Thanks for the positive coverage of this program. The $50,000, compared to a total police budget of $300 million, is money well spent, spent mainly on supplies by the way, plus a modest youth fee - ee won't get rich from this.
We have had positive feedback from community members, youth program coordinators, and youth themselves. They like both the collaborative design process and the finished murals. In the workshops the youth have learned to express themselves better on their own issues, via the various media we use, and have demonstrated some positive behavioural changes to the concepts and role models we have shown them.
And that's what is really relevant here - positive changes to communities and youth via art.
That's our passion. 


More negative vibes on our mural work with youth - a new fan?

The Citizen published a positive article last weekend on a mural on the wall of the Ottawa Mission. It's one of several walls being done by our group, Ottawa Urban Arts. It's part of the city's Paint It Up! program, sponsored by Crime Prevention Ottawa, designed to prevent tagging, redirect "youth at risk", and also beautify the city.

I was called yesterday about a couple of emails the Citizen had received, one anonymous, one from a Peter Lamar. Content was similar to ones we saw last year-alleges our artists are all currently active graffiti vandals, a selection of photos from the past few years of various tags - most of the photos taken illegally from on-line sites, and a warning to prospective customers not to hire us.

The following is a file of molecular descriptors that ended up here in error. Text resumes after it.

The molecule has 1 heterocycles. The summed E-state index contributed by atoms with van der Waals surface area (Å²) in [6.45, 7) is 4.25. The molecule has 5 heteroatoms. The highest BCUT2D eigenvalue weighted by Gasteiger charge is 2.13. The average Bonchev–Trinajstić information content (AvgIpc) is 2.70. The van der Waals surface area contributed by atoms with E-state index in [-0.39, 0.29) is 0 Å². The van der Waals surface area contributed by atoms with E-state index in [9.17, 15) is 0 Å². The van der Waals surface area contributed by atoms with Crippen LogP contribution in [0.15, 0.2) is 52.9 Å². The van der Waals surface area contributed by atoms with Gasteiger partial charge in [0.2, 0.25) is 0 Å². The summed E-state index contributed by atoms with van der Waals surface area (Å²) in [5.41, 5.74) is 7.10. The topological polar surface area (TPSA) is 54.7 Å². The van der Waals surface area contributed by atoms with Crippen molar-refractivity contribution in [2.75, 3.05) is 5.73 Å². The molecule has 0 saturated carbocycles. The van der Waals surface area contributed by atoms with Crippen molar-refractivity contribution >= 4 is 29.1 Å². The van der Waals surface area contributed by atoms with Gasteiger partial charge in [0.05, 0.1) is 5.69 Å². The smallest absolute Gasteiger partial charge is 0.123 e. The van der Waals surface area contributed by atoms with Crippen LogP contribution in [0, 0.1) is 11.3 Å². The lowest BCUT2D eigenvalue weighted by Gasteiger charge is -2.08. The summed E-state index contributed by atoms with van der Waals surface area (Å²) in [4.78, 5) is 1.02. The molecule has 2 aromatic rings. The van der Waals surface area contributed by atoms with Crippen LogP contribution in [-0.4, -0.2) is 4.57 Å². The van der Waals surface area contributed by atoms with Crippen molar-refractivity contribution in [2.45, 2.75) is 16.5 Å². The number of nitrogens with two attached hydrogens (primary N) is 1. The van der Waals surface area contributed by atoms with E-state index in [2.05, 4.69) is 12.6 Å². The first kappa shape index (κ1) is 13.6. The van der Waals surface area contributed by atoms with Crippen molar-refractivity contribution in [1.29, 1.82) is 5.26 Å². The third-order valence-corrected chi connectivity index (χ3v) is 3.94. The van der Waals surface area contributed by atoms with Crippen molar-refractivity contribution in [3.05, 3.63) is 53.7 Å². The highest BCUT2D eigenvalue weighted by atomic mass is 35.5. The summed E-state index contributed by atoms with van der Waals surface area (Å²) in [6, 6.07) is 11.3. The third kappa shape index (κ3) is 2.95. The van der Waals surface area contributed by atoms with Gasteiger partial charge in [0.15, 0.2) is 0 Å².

We have tried to get these people to see the positive side of what we do - not interested. They focus on the past, missing the point that often a person's past helps them relate better to current issues - and to others in similar situations.

Here's the article the Citizen published today - could have been more supportive I think, too bad they gave a voice to this vocal minority.

And here's what I sent in today as a Letter to the Editor.

Note - I found out later they did check Lamar's background, and what they found was not relevant to the story. So I asked myself, what did they find? I did a Googlefor the words Peter Lamar Ottawa, and found several entries for that name and location, one about helping in a rescue, and several describing charges in 2005 of 27 Criminal Code offenses, including trafficking in firearms. I've no idea if that is the same person, no idea if the charges stuck. I would hope that whomever this was, they were given the opportunity to reform their ways and the support to do so, and also to learn to help others heading down the same path.

Just as our artists do with the youth we work with. 

Anyways - the letter to the Editor...